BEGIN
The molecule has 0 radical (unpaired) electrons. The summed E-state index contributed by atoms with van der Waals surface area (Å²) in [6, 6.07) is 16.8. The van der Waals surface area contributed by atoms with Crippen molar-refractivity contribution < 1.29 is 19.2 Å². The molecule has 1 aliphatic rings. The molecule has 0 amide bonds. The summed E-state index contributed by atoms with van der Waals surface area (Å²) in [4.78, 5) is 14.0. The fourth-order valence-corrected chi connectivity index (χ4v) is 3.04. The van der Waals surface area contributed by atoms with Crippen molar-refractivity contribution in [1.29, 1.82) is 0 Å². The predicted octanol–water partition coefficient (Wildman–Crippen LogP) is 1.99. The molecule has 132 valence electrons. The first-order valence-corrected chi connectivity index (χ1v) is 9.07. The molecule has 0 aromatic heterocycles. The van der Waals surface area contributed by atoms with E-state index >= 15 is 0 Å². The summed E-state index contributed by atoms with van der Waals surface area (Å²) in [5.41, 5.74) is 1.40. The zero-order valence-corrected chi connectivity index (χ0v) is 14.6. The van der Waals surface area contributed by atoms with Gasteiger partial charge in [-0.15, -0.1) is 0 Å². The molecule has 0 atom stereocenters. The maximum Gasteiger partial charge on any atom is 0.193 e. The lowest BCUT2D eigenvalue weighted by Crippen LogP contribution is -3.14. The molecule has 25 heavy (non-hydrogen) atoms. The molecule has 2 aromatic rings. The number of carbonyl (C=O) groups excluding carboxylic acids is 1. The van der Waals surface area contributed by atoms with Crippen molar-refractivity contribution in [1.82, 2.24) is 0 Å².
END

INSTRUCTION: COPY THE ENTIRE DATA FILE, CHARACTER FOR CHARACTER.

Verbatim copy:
The molecule has 0 radical (unpaired) electrons. The summed E-state index contributed by atoms with van der Waals surface area (Å²) in [6, 6.07) is 16.8. The van der Waals surface area contributed by atoms with Crippen molar-refractivity contribution < 1.29 is 19.2 Å². The molecule has 1 aliphatic rings. The molecule has 0 amide bonds. The summed E-state index contributed by atoms with van der Waals surface area (Å²) in [4.78, 5) is 14.0. The fourth-order valence-corrected chi connectivity index (χ4v) is 3.04. The van der Waals surface area contributed by atoms with Crippen molar-refractivity contribution in [1.29, 1.82) is 0 Å². The predicted octanol–water partition coefficient (Wildman–Crippen LogP) is 1.99. The molecule has 132 valence electrons. The first-order valence-corrected chi connectivity index (χ1v) is 9.07. The molecule has 0 aromatic heterocycles. The van der Waals surface area contributed by atoms with E-state index >= 15 is 0 Å². The summed E-state index contributed by atoms with van der Waals surface area (Å²) in [5.41, 5.74) is 1.40. The zero-order valence-corrected chi connectivity index (χ0v) is 14.6. The van der Waals surface area contributed by atoms with Gasteiger partial charge in [-0.15, -0.1) is 0 Å². The molecule has 0 atom stereocenters. The maximum Gasteiger partial charge on any atom is 0.193 e. The lowest BCUT2D eigenvalue weighted by Crippen LogP contribution is -3.14. The molecule has 25 heavy (non-hydrogen) atoms. The molecule has 2 aromatic rings. The number of carbonyl (C=O) groups excluding carboxylic acids is 1. The van der Waals surface area contributed by atoms with Crippen molar-refractivity contribution in [1.82, 2.24) is 0 Å².